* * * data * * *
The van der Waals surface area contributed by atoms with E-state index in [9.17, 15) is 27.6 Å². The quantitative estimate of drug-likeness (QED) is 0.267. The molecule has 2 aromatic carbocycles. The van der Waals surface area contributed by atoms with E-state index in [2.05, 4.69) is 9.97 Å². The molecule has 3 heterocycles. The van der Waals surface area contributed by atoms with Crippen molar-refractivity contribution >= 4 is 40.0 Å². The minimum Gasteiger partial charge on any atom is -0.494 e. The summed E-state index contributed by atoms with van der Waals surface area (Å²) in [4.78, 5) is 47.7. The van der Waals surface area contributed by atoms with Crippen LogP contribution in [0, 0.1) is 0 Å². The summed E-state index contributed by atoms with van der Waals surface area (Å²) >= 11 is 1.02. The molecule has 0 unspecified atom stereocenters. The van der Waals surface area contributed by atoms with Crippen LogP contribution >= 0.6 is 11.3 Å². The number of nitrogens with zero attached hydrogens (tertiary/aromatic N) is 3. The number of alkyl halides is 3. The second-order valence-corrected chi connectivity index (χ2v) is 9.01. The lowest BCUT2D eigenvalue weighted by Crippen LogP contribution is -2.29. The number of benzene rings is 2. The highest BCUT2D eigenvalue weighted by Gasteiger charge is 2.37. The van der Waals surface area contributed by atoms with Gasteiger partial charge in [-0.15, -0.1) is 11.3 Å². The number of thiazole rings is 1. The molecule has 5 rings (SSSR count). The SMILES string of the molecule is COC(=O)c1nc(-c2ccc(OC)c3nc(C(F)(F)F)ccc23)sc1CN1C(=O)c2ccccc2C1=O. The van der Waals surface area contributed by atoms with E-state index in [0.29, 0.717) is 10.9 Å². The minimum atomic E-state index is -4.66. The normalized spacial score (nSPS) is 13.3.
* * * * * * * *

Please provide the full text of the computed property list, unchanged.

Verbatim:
The van der Waals surface area contributed by atoms with E-state index in [9.17, 15) is 27.6 Å². The quantitative estimate of drug-likeness (QED) is 0.267. The molecule has 2 aromatic carbocycles. The van der Waals surface area contributed by atoms with E-state index in [2.05, 4.69) is 9.97 Å². The molecule has 3 heterocycles. The van der Waals surface area contributed by atoms with Crippen molar-refractivity contribution >= 4 is 40.0 Å². The minimum Gasteiger partial charge on any atom is -0.494 e. The summed E-state index contributed by atoms with van der Waals surface area (Å²) in [4.78, 5) is 47.7. The van der Waals surface area contributed by atoms with Crippen LogP contribution in [0, 0.1) is 0 Å². The summed E-state index contributed by atoms with van der Waals surface area (Å²) >= 11 is 1.02. The molecule has 0 unspecified atom stereocenters. The van der Waals surface area contributed by atoms with Crippen LogP contribution >= 0.6 is 11.3 Å². The number of nitrogens with zero attached hydrogens (tertiary/aromatic N) is 3. The number of alkyl halides is 3. The second-order valence-corrected chi connectivity index (χ2v) is 9.01. The lowest BCUT2D eigenvalue weighted by Crippen LogP contribution is -2.29. The number of benzene rings is 2. The highest BCUT2D eigenvalue weighted by Gasteiger charge is 2.37. The van der Waals surface area contributed by atoms with Gasteiger partial charge in [-0.15, -0.1) is 11.3 Å². The number of thiazole rings is 1. The molecule has 5 rings (SSSR count). The SMILES string of the molecule is COC(=O)c1nc(-c2ccc(OC)c3nc(C(F)(F)F)ccc23)sc1CN1C(=O)c2ccccc2C1=O. The van der Waals surface area contributed by atoms with E-state index in [0.29, 0.717) is 10.9 Å². The minimum atomic E-state index is -4.66. The normalized spacial score (nSPS) is 13.3.